New research by Friends of the Earth, published in a peer-reviewed journal this weekend, shows that up to 220 young children a day could have been exposed to potentially dangerous levels of pesticides just from eating a single apple or pear.
The research also showed that internationally agreed safety levels on pesticides can be breached even when the legal limits on pesticides were met. Imported produce was more likely to contain high pesticide levels than homegrown fruit.
The research, conducted with two leading experts on pesticide exposure, Professor Andrew Watterson of Stirling University and Dr Vyvyan Howard of Liverpool University used mathematical modeling to measure exposure to pesticides for children aged between 18 months and four years old. Using the Government's own data on pesticide residues found on apples and pears, and information on the quantities of apples and pears eaten by young children from the National Dietary Survey, the study found that between 10 and 220 young children could be exposed pesticide residues at levels which could pose immediate and long term threats to health. Apples and pears were chosen because they are eaten frequently by young children.
The Government regularly monitors fruit and vegetables for pesticide residues. But instead of testing individual items of produce, the Government tests blended batches, with official figures only reporting the average for the batch (eg 10 apples). Research in the 1990s showed that some fruit and vegetables contain much higher levels of pesticides than others, with potentially no residues in one piece of fruit and a very high level of residues in another.
Friends of the Earth's research used modeling to examine the likelihood of children eating a piece of fruit containing high pesticide residues. The results showed that, based on the Government's residue data for 2000 to 2002, young children can be exposed to residues at levels above internationally agreed safety limits. The model used real rates of fruit consumption, taken from the Government's national diet survey, and so the results are relevant for children who eat normal quantities of fruit - the most it was assumed that any child would eat was a single apple or pear.
Although the Government knows that high levels occur in individual fruit, it continues to tell the public that there are no health concerns as long as legal limits are met.
Friends of the Earth's Senior Food Researcher and one of the authors of the report, Emily Diamand, said:
"Parents will be shocked to discover that pesticide safety limits set to protect young children can be exceeded just by a child eating one apple or pear. The problem of high residues occurring in individual fruits or vegetables is well known to the Government but they continue to issue bland reassurances that there is no risk to health. This problem must not be ignored any longer. The Government must act quickly to make sure that legal limits for these pesticides protect consumer safety and do more to help farmers reduce their pesticide use"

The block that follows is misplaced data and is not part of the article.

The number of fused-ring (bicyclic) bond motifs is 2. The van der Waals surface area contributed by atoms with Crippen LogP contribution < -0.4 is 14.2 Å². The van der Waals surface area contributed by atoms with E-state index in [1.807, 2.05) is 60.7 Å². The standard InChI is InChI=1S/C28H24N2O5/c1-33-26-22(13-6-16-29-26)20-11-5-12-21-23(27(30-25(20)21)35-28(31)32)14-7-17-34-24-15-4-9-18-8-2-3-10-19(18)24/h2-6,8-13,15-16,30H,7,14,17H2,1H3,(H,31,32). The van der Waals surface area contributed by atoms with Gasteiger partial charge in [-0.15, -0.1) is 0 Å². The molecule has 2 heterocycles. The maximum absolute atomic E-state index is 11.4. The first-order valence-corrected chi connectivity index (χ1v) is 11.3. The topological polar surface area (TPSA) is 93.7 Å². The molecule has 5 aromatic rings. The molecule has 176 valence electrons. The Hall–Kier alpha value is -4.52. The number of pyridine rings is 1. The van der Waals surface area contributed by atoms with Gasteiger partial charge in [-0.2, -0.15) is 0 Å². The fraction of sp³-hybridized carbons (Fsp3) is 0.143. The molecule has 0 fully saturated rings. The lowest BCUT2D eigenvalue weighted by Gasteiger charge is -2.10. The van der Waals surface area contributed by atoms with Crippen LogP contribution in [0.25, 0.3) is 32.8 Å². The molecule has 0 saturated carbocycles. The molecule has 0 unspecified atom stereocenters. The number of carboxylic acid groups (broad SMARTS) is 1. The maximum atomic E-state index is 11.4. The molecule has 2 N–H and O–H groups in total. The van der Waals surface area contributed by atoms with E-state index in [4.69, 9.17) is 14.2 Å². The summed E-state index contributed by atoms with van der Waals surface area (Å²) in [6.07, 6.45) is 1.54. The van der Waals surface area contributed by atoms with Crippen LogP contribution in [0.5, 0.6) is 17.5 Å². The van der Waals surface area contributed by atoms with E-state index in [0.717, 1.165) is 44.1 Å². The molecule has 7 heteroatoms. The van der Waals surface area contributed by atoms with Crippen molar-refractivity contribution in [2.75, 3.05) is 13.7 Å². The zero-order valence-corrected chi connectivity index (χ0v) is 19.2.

The pesticides studied are carbendazim (banned in Belgium from this month), dithiocarbamates and phosmet which all have acute effects (ie they can have an effect from a short term exposure). Phosmet is not licensed for UK use so only occurs on imported fruit.
Carbendazim and dithiocarbamates are suspected hormone disruptors. Phosmet is an organophosphate insecticide, which has the potential to damage the nervous system and is a potential carcinogen. While there may be no obvious immediate effects from consuming these chemicals at high levels, there may be long term implications. Children are particularly susceptible because they are still growing and developing.
Professor Andrew Watterson of Stirling University said:
"Very little is known about the long term effects on the immune, hormone or nervous systems when young children are exposed to short term high levels of pesticides. But the pesticides found in this research all have the potential to cause damage to health. The Government must take a precautionary approach and ensure that internationally agreed safety limits are not breached"
Because safety limits were breached even though legal limits were not exceeded, apple growers would not have been alerted to any problem with levels of pesticides in their fruit. Friends of the Earth wants the government to take urgent action to lower legal limits to ensure that safety limits are not breached. The research found that UK apples and pears were less likely to exceed safety levels than imported produce. But Friends of the Earth is calling on the Government and supermarkets to do more to help growers reduce the use of pesticides further.
Kent Apple grower, and member of the British Independent Fruit Growers Association David Budd said:
"I'm concerned that it appears from this research that safety levels for apples and pears could be breached even when legal limits have been met. We go to great lengths to minimize inputs and are pleased that these efforts are reflected in the results that show English apples and pears are a safer option than imported. It would assist growers if the Government were to actively help the introduction of safer alternatives"
Friends of the Earth is urging parents not to stop giving apples and pears to their children as fresh fruit is an important part of a healthy diet. Parents can choose organic produce but it is not affordable to everyone. Peeling and washing fruit may reduce but not eliminate residues.